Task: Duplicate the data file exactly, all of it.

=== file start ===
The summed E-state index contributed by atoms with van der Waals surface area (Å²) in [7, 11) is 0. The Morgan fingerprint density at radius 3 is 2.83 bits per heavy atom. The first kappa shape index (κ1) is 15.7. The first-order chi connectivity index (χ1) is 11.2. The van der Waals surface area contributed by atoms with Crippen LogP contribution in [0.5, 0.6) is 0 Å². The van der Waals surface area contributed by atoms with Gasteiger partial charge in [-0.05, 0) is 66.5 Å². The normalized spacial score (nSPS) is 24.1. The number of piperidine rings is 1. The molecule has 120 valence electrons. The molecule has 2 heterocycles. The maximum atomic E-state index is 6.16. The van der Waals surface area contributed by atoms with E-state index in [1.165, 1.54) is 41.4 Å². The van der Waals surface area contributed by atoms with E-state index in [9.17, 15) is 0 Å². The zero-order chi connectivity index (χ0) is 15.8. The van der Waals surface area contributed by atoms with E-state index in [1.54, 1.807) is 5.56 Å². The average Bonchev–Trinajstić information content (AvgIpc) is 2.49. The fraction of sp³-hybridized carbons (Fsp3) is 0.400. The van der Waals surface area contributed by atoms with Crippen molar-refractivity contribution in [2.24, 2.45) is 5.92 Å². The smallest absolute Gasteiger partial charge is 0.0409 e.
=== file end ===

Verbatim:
The summed E-state index contributed by atoms with van der Waals surface area (Å²) in [7, 11) is 0. The Morgan fingerprint density at radius 3 is 2.83 bits per heavy atom. The first kappa shape index (κ1) is 15.7. The first-order chi connectivity index (χ1) is 11.2. The van der Waals surface area contributed by atoms with Crippen LogP contribution in [0.5, 0.6) is 0 Å². The van der Waals surface area contributed by atoms with Gasteiger partial charge in [-0.05, 0) is 66.5 Å². The normalized spacial score (nSPS) is 24.1. The number of piperidine rings is 1. The molecule has 120 valence electrons. The molecule has 2 heterocycles. The maximum atomic E-state index is 6.16. The van der Waals surface area contributed by atoms with E-state index in [1.165, 1.54) is 41.4 Å². The van der Waals surface area contributed by atoms with E-state index in [9.17, 15) is 0 Å². The zero-order chi connectivity index (χ0) is 15.8. The van der Waals surface area contributed by atoms with E-state index in [1.54, 1.807) is 5.56 Å². The average Bonchev–Trinajstić information content (AvgIpc) is 2.49. The fraction of sp³-hybridized carbons (Fsp3) is 0.400. The van der Waals surface area contributed by atoms with Crippen molar-refractivity contribution in [2.24, 2.45) is 5.92 Å². The smallest absolute Gasteiger partial charge is 0.0409 e.